We are having some work done on our 1890s house. The chimney is no longer used for ventilation. The roofers removed the top of it when they did the roof (with my permission). I am considering having the rest of the chimney removed as we have the walls and floors restored. It will gain some space in a bedroom, stairway/storage area, and the basement. Is there any reason to keep a chimney within the structure of the house?Continue
Started by Eileen Dushek-Manthe in Old Houses: Pre-1900 on Tuesday.
Hi All,I've been trying to find a solution to my blue lias stone floor becoming damp in wet weather. The stone flooring is most likely laid directly on top of compacted soil, definitely no DPC based on the age of the house and this being the original floor.The floor is in front of a previously blocked up open fireplace which was heavily used and has recently been opened up.Opening up the fireplace hasn't so far cured the problem and if anyone has any suggestions on what may cure the damp it…Continue
Started by Oliver Foster in Old Houses: Pre-1900 Jun 17.
25 years ago I realized that there were no high end sofas, sleepers or sectionals available that would fit through the narrow doors and stairways found in so many older homes.At the time I was living in a 1940s era townhome in which I could not get a normal size sofa down into my basement. I also happened to live a couple of miles from Old Town, Alexandria, a neighborhood with hundreds of genuine Colonial buildings from the 1700s (yes, George Washington actually lived there) with far greater…Continue
Started by Jeff Frank in Old Houses: Pre-1900 Jun 15.
I have an old house which has been painted sloppily over the years.I am planning on tackling the paint on the interior doors, so I bought a lead test kit to check for lead paint.When testing the paint, I do not get a positive result, but the underlying wood turns pink.Does this indicate lead is present? Could it be that the house was abated,but that lead from the original paint migrated into the wood?Thanks,ChrisContinue
I've spotted some unusual hardware in Squerryes Court, Westerham, Kent. Can anyone explain what's going on? Why is there push plates/door plates on both top and bottom with a door knob in the middle? Here's a link to the actual webpage, but it's not as clear as the closeup picture posted below: http://126.96.36.199/masterpiece/locations/squerryescourt.htmlContinue
Started by RAH in Old Houses: Pre-1900 Jun 11.
Hello all,I have a 1939 house with a poured foundation wall. We've been experiencing leaks in the basement since we bought. Initially they were coming from a window well which had a patched over drain. That is still a problem area, but we're managing it until a more permanent solution can be found.Now, however, we are getting leaks from near the top of the foundation. I can't tell exactly where, as it is behind our basement stairs, but it doesn't appear to be coming in over the foundation…Continue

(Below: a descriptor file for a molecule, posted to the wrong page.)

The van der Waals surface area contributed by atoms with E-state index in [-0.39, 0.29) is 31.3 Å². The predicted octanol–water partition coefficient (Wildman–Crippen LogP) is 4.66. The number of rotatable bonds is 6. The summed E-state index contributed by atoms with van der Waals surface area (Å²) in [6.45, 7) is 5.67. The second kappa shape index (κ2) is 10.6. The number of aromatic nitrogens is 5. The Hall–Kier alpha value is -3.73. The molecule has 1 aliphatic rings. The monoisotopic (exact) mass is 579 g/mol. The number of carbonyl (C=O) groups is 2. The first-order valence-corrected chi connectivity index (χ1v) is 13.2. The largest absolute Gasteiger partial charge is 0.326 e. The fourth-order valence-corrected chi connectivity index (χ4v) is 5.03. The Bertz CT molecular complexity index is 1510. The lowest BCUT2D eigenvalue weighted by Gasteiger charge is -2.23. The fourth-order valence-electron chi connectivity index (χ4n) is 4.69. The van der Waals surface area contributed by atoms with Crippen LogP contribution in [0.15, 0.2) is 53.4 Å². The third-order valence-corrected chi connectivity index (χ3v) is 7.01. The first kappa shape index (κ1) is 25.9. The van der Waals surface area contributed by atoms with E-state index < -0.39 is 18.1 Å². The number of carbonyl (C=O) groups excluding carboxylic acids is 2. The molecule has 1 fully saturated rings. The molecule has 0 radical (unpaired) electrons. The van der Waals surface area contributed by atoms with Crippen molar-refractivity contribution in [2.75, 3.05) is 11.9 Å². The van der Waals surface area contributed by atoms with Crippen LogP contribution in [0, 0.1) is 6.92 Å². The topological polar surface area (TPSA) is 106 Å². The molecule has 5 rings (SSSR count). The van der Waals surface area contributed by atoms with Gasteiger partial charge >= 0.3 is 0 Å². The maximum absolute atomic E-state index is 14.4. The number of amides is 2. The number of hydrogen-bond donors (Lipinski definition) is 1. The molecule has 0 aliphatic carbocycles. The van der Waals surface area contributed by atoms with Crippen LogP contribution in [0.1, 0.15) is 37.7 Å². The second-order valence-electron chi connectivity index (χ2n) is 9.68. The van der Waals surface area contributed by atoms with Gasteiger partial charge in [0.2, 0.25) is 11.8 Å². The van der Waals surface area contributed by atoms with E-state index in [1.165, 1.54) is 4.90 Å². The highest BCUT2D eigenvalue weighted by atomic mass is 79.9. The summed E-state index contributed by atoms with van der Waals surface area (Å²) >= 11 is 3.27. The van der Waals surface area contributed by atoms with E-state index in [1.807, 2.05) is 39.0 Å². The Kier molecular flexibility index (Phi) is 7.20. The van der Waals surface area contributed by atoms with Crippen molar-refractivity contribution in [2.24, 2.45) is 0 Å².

How were homes insulated before 1900? I know this is a broad question, but I'm guessing, e.g., an Italianate with a brick outside wall simply wasn't insulated. A mason told me they were typically three bricks deep, and then lathe, then plaster, done. But then weren't there non-solid outside walls? I once visited New Harmony, Indiana, and I seem to remember something about mud and straw being used in a wall. I've also heard of coarse wool being used. Anyone know what hollow walls might have had…Continue
Started by Lawrence Bottorff in Old Houses: Pre-1900 Jun 8.
Hey all,We have a 1904, brick foundation home with a basement access door off a storage/furnace room that leads to the backyard and stairs to the main floor that you access through a basement kitchenette next to the store room. My husband has made his home office in a room on the other side of the basement from both the stairs to the main floor and the basement door to the outside. Both the stairs and the access door are in adjoining rooms on the same end of the house so if a fire broke out…Continue
Started by Jessika Aguilar in Old Houses: 1900-1945 Jun 5.
Hello everyone!This is my first post here, so hello and it's nice to meet you! We recently purchased our first home, a California Bungalow built in either 1900 or 1906 (depending on which records you look at) with mostly Craftsman features.This being our first home, we don't know much about restoration and maintenance, so I've got a ton of questions for you!What are some common problems we should look out for in a house of this age?What sorts of repairs and period appropriate restoration…Continue
I would like some opinions on whether this old cupboard is worth fixing up and building a kitchen remodel around it, or should we just tear it out? Husband and I have differing views and it's making it difficult for us to move forward with a plan. Thanks in advance.Continue
Across the river from Manhattan, a mansard-roofed townhouse built in 1883 gets the superlative treatment, guided by a preservation-minded designer.
By Regina Cole
"This a monumental undertaking, restoration with a capital R,” says…Continue
Posted by Emily O'Brien on June 5, 2018 at 8:00pm
Forty years ago, collectors of early Americana set about creating a house worthy of the furnishings.
By Tim Tanner
Both Rich and Jean grew up not far from here, and met in high school. Jean had been a fortunate witness to…Continue
Posted by Emily O'Brien on May 6, 2018 at 8:16pm